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John M. Hanford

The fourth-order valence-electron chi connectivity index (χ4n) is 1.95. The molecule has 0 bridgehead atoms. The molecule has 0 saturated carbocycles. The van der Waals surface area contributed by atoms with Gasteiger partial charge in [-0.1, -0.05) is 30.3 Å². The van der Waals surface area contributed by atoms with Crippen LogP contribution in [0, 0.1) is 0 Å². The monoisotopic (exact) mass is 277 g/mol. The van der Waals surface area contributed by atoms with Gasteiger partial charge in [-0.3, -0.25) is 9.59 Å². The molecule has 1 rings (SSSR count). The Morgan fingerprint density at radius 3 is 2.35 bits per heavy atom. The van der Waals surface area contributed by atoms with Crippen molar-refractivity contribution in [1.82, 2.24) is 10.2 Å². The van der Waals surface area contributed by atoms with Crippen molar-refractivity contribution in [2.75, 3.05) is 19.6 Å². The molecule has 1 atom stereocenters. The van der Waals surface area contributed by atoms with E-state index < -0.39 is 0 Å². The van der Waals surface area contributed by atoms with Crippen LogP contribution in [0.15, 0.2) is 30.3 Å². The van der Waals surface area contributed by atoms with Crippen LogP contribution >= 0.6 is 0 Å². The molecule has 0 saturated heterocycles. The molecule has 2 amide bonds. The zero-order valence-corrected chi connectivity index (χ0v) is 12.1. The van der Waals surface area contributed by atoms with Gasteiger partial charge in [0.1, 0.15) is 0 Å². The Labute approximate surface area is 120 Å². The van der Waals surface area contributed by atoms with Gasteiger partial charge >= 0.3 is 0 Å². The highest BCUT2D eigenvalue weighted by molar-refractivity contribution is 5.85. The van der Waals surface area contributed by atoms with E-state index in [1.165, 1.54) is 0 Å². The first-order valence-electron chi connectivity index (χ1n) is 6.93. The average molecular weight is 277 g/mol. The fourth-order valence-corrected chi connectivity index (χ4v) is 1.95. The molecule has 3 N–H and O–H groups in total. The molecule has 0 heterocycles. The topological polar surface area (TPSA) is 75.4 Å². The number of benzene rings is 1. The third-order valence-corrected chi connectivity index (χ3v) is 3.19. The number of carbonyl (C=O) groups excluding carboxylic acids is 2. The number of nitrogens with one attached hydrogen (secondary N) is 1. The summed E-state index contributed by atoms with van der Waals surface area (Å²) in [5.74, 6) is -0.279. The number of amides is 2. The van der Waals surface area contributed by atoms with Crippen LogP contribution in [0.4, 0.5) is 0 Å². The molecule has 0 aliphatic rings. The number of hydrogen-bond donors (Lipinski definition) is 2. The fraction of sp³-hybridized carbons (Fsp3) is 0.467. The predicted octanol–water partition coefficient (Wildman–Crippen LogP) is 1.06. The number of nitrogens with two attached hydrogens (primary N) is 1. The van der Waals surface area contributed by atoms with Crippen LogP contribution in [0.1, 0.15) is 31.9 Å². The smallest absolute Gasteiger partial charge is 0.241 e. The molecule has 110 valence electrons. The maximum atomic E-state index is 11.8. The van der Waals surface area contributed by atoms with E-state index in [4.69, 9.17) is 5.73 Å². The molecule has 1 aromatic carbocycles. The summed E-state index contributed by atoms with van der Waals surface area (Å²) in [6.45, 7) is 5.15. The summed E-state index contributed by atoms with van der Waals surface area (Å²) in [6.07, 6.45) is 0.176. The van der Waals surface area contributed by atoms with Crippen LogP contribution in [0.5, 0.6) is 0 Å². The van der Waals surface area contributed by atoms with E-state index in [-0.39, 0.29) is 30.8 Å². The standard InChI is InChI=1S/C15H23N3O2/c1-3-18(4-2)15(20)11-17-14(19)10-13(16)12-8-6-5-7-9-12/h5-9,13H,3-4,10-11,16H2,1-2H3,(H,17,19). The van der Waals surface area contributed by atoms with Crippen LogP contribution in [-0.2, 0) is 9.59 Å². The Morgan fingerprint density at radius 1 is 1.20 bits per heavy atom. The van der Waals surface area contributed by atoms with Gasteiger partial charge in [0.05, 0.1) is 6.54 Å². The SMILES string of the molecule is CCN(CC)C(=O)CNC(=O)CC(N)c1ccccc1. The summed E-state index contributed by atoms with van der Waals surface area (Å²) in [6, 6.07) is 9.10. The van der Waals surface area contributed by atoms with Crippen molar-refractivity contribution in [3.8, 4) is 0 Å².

John Hanford was among the faculty of the Art Institute of Buffalo, where he taught a sculpture workshop in 1953. He also was a technical illustrator for Bell Aircraft. Among his friends was sculptor William Ehrich, whose style of figuration was similar at times. Hanford’s work was included in Western New York exhibitions presented at the Albright Art Gallery in 1952, 1954 (when Adolescence was shown), 1955, and 1969. Graceful curvilinear forms in Adolescence represent the loving relationship between a mother and teenage daughter, as well as the girl’s youthful insecurity and reticence to separate from familial ties. The figurative sculpture follows in the tradition of Henry Moore’s carved stone and wooden sculptures that drew international acclaim beginning in the 1930s.